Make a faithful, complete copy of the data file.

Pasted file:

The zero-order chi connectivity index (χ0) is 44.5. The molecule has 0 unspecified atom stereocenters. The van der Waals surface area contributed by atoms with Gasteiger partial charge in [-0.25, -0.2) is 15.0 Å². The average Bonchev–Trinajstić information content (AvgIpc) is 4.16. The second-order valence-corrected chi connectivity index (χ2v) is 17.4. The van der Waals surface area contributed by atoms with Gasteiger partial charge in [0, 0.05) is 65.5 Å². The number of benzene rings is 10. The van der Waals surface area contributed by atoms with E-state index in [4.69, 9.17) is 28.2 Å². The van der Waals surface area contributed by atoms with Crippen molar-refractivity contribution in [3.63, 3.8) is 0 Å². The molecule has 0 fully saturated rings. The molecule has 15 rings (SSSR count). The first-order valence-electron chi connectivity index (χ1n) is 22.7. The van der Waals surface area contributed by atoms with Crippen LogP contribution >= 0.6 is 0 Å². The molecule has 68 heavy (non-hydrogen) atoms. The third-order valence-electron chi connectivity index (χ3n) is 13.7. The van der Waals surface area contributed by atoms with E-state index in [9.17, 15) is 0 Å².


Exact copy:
The zero-order chi connectivity index (χ0) is 44.5. The molecule has 0 unspecified atom stereocenters. The van der Waals surface area contributed by atoms with Gasteiger partial charge in [-0.25, -0.2) is 15.0 Å². The average Bonchev–Trinajstić information content (AvgIpc) is 4.16. The second-order valence-corrected chi connectivity index (χ2v) is 17.4. The van der Waals surface area contributed by atoms with Gasteiger partial charge in [0, 0.05) is 65.5 Å². The number of benzene rings is 10. The van der Waals surface area contributed by atoms with E-state index in [4.69, 9.17) is 28.2 Å². The van der Waals surface area contributed by atoms with Crippen molar-refractivity contribution in [3.63, 3.8) is 0 Å². The molecule has 0 fully saturated rings. The molecule has 15 rings (SSSR count). The first-order valence-electron chi connectivity index (χ1n) is 22.7. The van der Waals surface area contributed by atoms with Crippen LogP contribution >= 0.6 is 0 Å². The molecule has 68 heavy (non-hydrogen) atoms. The third-order valence-electron chi connectivity index (χ3n) is 13.7. The van der Waals surface area contributed by atoms with E-state index in [9.17, 15) is 0 Å².